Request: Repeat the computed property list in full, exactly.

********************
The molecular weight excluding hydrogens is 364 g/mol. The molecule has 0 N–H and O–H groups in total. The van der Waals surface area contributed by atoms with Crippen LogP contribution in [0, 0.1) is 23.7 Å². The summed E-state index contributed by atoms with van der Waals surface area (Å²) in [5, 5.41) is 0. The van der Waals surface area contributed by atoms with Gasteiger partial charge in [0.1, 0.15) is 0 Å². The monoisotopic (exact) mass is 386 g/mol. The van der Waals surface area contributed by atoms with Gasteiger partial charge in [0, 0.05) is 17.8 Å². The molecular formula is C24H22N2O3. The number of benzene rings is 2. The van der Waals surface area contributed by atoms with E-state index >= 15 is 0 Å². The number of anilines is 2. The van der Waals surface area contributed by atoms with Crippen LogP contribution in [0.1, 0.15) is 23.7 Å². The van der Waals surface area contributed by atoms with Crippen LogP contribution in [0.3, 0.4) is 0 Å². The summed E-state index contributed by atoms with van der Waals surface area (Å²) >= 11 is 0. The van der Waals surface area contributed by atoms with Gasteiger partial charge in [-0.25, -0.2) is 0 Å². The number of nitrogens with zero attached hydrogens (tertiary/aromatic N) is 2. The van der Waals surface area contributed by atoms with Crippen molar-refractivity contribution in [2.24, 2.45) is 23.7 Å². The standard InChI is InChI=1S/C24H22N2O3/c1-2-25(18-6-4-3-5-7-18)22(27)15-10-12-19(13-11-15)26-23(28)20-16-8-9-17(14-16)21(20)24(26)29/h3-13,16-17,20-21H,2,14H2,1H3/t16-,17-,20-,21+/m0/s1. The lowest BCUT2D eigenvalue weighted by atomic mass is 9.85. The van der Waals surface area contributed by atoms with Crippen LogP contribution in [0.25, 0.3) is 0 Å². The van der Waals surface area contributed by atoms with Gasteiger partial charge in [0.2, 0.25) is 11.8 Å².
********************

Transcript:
The molecular weight excluding hydrogens is 364 g/mol. The molecule has 0 N–H and O–H groups in total. The van der Waals surface area contributed by atoms with Crippen LogP contribution in [0, 0.1) is 23.7 Å². The summed E-state index contributed by atoms with van der Waals surface area (Å²) in [5, 5.41) is 0. The van der Waals surface area contributed by atoms with Gasteiger partial charge in [0.1, 0.15) is 0 Å². The monoisotopic (exact) mass is 386 g/mol. The van der Waals surface area contributed by atoms with Gasteiger partial charge in [0, 0.05) is 17.8 Å². The molecular formula is C24H22N2O3. The number of benzene rings is 2. The van der Waals surface area contributed by atoms with E-state index >= 15 is 0 Å². The number of anilines is 2. The van der Waals surface area contributed by atoms with Crippen LogP contribution in [0.1, 0.15) is 23.7 Å². The van der Waals surface area contributed by atoms with Crippen LogP contribution in [0.3, 0.4) is 0 Å². The summed E-state index contributed by atoms with van der Waals surface area (Å²) >= 11 is 0. The van der Waals surface area contributed by atoms with Gasteiger partial charge in [-0.25, -0.2) is 0 Å². The number of nitrogens with zero attached hydrogens (tertiary/aromatic N) is 2. The van der Waals surface area contributed by atoms with Crippen molar-refractivity contribution in [2.24, 2.45) is 23.7 Å². The standard InChI is InChI=1S/C24H22N2O3/c1-2-25(18-6-4-3-5-7-18)22(27)15-10-12-19(13-11-15)26-23(28)20-16-8-9-17(14-16)21(20)24(26)29/h3-13,16-17,20-21H,2,14H2,1H3/t16-,17-,20-,21+/m0/s1. The lowest BCUT2D eigenvalue weighted by atomic mass is 9.85. The van der Waals surface area contributed by atoms with Crippen LogP contribution in [0.25, 0.3) is 0 Å². The van der Waals surface area contributed by atoms with Gasteiger partial charge in [0.2, 0.25) is 11.8 Å².